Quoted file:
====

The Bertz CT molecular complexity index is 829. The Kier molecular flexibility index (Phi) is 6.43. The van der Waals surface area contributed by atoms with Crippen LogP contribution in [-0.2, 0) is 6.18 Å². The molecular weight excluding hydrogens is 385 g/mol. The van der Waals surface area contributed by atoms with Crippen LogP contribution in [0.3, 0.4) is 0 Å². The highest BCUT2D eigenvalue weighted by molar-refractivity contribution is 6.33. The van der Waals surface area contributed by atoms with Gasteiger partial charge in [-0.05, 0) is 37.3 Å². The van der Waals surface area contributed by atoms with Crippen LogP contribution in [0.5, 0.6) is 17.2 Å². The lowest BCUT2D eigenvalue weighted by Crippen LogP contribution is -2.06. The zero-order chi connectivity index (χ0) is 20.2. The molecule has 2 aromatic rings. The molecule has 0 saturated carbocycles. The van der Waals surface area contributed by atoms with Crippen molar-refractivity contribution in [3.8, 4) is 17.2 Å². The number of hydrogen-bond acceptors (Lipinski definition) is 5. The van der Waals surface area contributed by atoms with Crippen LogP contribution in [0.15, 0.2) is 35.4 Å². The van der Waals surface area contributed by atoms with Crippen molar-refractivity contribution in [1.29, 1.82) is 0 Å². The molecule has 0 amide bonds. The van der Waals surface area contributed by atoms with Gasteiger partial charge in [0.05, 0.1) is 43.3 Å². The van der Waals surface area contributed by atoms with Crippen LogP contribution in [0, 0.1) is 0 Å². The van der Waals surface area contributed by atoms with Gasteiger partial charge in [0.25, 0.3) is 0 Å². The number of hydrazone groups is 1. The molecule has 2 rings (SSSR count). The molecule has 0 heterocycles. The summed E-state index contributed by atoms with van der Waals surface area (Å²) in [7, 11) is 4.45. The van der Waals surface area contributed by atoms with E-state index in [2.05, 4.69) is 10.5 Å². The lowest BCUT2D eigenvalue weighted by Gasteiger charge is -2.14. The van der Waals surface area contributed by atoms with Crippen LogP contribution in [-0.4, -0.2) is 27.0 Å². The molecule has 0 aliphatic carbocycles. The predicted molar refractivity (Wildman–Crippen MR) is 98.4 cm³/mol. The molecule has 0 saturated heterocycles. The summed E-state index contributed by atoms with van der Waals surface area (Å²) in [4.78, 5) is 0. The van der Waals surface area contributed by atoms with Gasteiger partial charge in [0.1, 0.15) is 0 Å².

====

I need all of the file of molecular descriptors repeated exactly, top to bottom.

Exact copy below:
The Bertz CT molecular complexity index is 829. The Kier molecular flexibility index (Phi) is 6.43. The van der Waals surface area contributed by atoms with Crippen LogP contribution in [-0.2, 0) is 6.18 Å². The molecular weight excluding hydrogens is 385 g/mol. The van der Waals surface area contributed by atoms with Crippen LogP contribution in [0.3, 0.4) is 0 Å². The highest BCUT2D eigenvalue weighted by molar-refractivity contribution is 6.33. The van der Waals surface area contributed by atoms with Gasteiger partial charge in [-0.05, 0) is 37.3 Å². The van der Waals surface area contributed by atoms with Crippen LogP contribution in [0.5, 0.6) is 17.2 Å². The lowest BCUT2D eigenvalue weighted by Crippen LogP contribution is -2.06. The zero-order chi connectivity index (χ0) is 20.2. The molecule has 2 aromatic rings. The molecule has 0 saturated carbocycles. The van der Waals surface area contributed by atoms with Crippen molar-refractivity contribution in [3.8, 4) is 17.2 Å². The number of hydrogen-bond acceptors (Lipinski definition) is 5. The van der Waals surface area contributed by atoms with Crippen LogP contribution in [0.15, 0.2) is 35.4 Å². The van der Waals surface area contributed by atoms with Crippen molar-refractivity contribution in [1.29, 1.82) is 0 Å². The molecule has 0 amide bonds. The van der Waals surface area contributed by atoms with Gasteiger partial charge in [0.05, 0.1) is 43.3 Å². The van der Waals surface area contributed by atoms with Crippen LogP contribution in [0, 0.1) is 0 Å². The van der Waals surface area contributed by atoms with Gasteiger partial charge in [0.25, 0.3) is 0 Å². The number of hydrazone groups is 1. The molecule has 2 rings (SSSR count). The molecule has 0 heterocycles. The summed E-state index contributed by atoms with van der Waals surface area (Å²) in [7, 11) is 4.45. The van der Waals surface area contributed by atoms with E-state index in [2.05, 4.69) is 10.5 Å². The lowest BCUT2D eigenvalue weighted by Gasteiger charge is -2.14. The van der Waals surface area contributed by atoms with Crippen LogP contribution in [-0.4, -0.2) is 27.0 Å². The molecule has 0 aliphatic carbocycles. The predicted molar refractivity (Wildman–Crippen MR) is 98.4 cm³/mol. The molecule has 0 saturated heterocycles. The summed E-state index contributed by atoms with van der Waals surface area (Å²) in [4.78, 5) is 0. The van der Waals surface area contributed by atoms with Gasteiger partial charge in [0.1, 0.15) is 0 Å².